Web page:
Chelsie Pope is the Multimedia Communications Associate at Venture Philanthropy Partners in Washington, DC. Chelsie is a Cause Consultant and recently served as the Class Coordinator for our Cause Consulting class. Chelsie graduated from Georgetown University’s MPS in Public Relations & Corporate Communications in 2015.
Center for Social Impact Communication: Thanks for taking the time to chat with us, Chelsie! To start, describe your career path and your current position.
Chelsie Pope: My career path has been a winding road, but I always knew I wanted to work in communications. As an undergraduate student, I majored in Public Relations and minored in Fashion Merchandising. I thought I could combine my love for fashion and PR to have my dream career. After a couple of years looking for work in the field, to no avail, I decided that I should look into grad school to stay abreast of the practice of communications. That is what brought me to the Public Relations and Corporate Communications program at Georgetown. I also had the wonderful opportunity to work for the program in a Program Assistant role. It was while I was in the program and working for the program that I discovered a knack for graphic design. Additionally, I wanted to make in impact in my work and became heavily involved with the Center. Now, I am in a position with Venture Philanthropy Partners that combines all of my interests. Working with this organization is confirmation everyday that my career has come full circle, and I have made the right decisions.
The Center: We love those success stories. What is your best piece of career advice for other Georgetown students?
CP: My best piece of career advice is to be to never give up. There have been many times when I felt that I would never break into my career. There have been many times where I doubted if I even had the talent, but if I would have given up on my dream career, I would not be where I am today. It is okay to let yourself have those feelings of doubt or failure, but to be successful, you have to push through those feelings, keep moving, and never give up.
The Center: What accomplishment – it could be in a career, school, or volunteer capacity – are you most proud of and why?
CP: I think that my proudest moment thus far was when I graduated from Georgetown. It was a long journey to get there, and it was so fulfilling to have my friends and family there to witness the moment when I walked across the stage. They have been some of the biggest supporters of me and my career path.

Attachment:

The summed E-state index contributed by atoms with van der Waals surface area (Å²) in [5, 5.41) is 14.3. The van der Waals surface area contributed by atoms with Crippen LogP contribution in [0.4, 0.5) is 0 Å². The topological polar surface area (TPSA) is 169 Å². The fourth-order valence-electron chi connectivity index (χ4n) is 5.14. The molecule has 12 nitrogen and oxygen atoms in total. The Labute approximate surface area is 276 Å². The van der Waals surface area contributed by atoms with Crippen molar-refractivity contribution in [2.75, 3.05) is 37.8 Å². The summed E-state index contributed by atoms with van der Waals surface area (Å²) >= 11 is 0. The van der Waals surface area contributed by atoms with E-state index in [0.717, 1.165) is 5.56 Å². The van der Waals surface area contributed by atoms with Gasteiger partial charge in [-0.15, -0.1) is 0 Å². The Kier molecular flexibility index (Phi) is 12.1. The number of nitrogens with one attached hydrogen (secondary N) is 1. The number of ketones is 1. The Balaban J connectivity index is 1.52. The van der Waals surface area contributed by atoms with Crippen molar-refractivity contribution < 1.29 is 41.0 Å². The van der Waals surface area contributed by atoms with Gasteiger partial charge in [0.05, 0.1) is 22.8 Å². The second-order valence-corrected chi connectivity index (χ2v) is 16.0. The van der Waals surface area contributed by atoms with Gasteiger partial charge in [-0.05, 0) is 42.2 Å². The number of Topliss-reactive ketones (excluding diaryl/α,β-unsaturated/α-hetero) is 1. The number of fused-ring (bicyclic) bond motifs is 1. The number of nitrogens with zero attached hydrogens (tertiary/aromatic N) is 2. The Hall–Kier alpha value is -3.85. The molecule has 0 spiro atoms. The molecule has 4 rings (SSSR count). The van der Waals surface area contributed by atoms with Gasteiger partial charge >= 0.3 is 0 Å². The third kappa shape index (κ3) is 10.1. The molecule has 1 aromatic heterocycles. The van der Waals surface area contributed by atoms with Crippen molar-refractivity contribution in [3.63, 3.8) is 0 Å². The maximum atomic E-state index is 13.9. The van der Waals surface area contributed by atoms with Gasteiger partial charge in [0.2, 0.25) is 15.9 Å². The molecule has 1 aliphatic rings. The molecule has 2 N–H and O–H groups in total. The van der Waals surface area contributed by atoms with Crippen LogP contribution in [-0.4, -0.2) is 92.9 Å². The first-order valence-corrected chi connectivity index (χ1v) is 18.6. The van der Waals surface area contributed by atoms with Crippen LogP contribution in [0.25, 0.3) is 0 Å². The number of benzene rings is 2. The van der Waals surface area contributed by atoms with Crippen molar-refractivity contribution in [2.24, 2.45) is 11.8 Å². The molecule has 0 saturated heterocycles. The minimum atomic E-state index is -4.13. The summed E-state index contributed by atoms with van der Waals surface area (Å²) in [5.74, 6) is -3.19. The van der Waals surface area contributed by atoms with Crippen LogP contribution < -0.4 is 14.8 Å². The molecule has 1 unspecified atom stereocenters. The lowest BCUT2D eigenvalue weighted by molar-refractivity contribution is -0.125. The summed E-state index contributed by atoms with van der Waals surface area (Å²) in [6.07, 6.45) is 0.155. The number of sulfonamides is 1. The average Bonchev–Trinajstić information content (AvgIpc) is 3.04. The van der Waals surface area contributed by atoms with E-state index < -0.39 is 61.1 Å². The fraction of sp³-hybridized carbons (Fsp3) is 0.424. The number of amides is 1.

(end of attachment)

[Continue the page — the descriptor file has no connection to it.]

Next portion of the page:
The Center: What can someone be doing now to secure a position similar to yours?
CP: I think that it is always a good idea to talk, talk, talk. Find a mentor to talk to about your interests. There are also always people who work in your area of interest who would be willing to give advice. I believe that you can learn a lot from school and experience, but you can also learn a lot from other people. I also think that finding the time to practice and learn more about your craft is important.
The Center: You completed our Cause Consulting course in Fall 2014 (and you were recently involved with the course as the class coordinator); what was the most useful skill you learned in that class?
CP: The most useful skill that I learned in Cause Consulting was how to unearth a client’s true needs by asking the right questions. Many clients seek out consultants to support and guide them through a challenge. Some clients have a clear understanding of the challenge. Some only know that a challenge exists and they need support in addressing what the challenge is. Either way, the role of the consultant is to take an unbiased approach to discovering the client’s true need.
This is a skill that I realize I use everyday.
The Center: What is your go to source to learn about cause communication trends?
CP: A source that I often refer to is the Chronicle of Philanthropy. This is a good source that is not only a great source for communications, but it’s also great to get a broad scope of the “cause” or philanthropy field.
The Center: What advice do you have for students in Georgetown’s Division of Professional Communications who are job hunting?
CP: My advice is to take a strategic approach to job hunting, just as you would do in a communications role. It’s great practice for when you secure your dream job. Develop a plan with a goal, and map out what you are going to on each day to reach that goal. It could be submitting online applications, conducting informational interviews, volunteering, reaching out to someone in your network, etc. Write down your plan and stick to it.
The Center: A huge thank you to you, Chelsie, for taking time out of your busy day to share your insights with our students! We can’t wait to see what else your future holds.